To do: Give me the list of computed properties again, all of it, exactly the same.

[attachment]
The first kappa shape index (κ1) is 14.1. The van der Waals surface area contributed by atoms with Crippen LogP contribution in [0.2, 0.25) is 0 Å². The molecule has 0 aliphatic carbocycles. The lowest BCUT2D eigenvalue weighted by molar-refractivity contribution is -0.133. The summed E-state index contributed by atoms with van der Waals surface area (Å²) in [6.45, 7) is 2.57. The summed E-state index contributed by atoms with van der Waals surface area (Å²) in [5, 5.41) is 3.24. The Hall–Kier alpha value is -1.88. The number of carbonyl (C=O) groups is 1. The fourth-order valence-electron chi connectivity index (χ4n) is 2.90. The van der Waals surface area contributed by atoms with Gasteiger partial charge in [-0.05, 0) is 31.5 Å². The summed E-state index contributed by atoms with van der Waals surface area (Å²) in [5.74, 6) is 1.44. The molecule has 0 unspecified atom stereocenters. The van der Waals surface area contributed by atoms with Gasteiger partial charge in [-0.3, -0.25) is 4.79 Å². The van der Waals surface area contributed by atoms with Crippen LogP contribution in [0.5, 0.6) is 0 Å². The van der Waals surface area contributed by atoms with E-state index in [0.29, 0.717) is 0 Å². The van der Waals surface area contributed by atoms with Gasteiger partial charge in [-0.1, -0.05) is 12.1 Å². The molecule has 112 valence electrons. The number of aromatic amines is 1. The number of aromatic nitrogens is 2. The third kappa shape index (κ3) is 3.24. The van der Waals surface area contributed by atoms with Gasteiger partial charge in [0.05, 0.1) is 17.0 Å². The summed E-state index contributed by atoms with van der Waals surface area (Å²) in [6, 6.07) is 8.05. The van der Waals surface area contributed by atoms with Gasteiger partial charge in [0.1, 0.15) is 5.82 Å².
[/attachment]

The first kappa shape index (κ1) is 14.1. The van der Waals surface area contributed by atoms with Crippen LogP contribution in [0.2, 0.25) is 0 Å². The molecule has 0 aliphatic carbocycles. The lowest BCUT2D eigenvalue weighted by molar-refractivity contribution is -0.133. The summed E-state index contributed by atoms with van der Waals surface area (Å²) in [6.45, 7) is 2.57. The summed E-state index contributed by atoms with van der Waals surface area (Å²) in [5, 5.41) is 3.24. The Hall–Kier alpha value is -1.88. The number of carbonyl (C=O) groups is 1. The fourth-order valence-electron chi connectivity index (χ4n) is 2.90. The van der Waals surface area contributed by atoms with Gasteiger partial charge in [-0.05, 0) is 31.5 Å². The summed E-state index contributed by atoms with van der Waals surface area (Å²) in [5.74, 6) is 1.44. The molecule has 0 unspecified atom stereocenters. The van der Waals surface area contributed by atoms with Gasteiger partial charge in [-0.3, -0.25) is 4.79 Å². The van der Waals surface area contributed by atoms with Crippen LogP contribution in [0.5, 0.6) is 0 Å². The van der Waals surface area contributed by atoms with E-state index in [0.29, 0.717) is 0 Å². The van der Waals surface area contributed by atoms with Gasteiger partial charge in [-0.1, -0.05) is 12.1 Å². The molecule has 112 valence electrons. The number of aromatic amines is 1. The number of aromatic nitrogens is 2. The third kappa shape index (κ3) is 3.24. The van der Waals surface area contributed by atoms with Gasteiger partial charge in [0.05, 0.1) is 17.0 Å². The summed E-state index contributed by atoms with van der Waals surface area (Å²) in [6, 6.07) is 8.05. The van der Waals surface area contributed by atoms with Gasteiger partial charge in [0.1, 0.15) is 5.82 Å².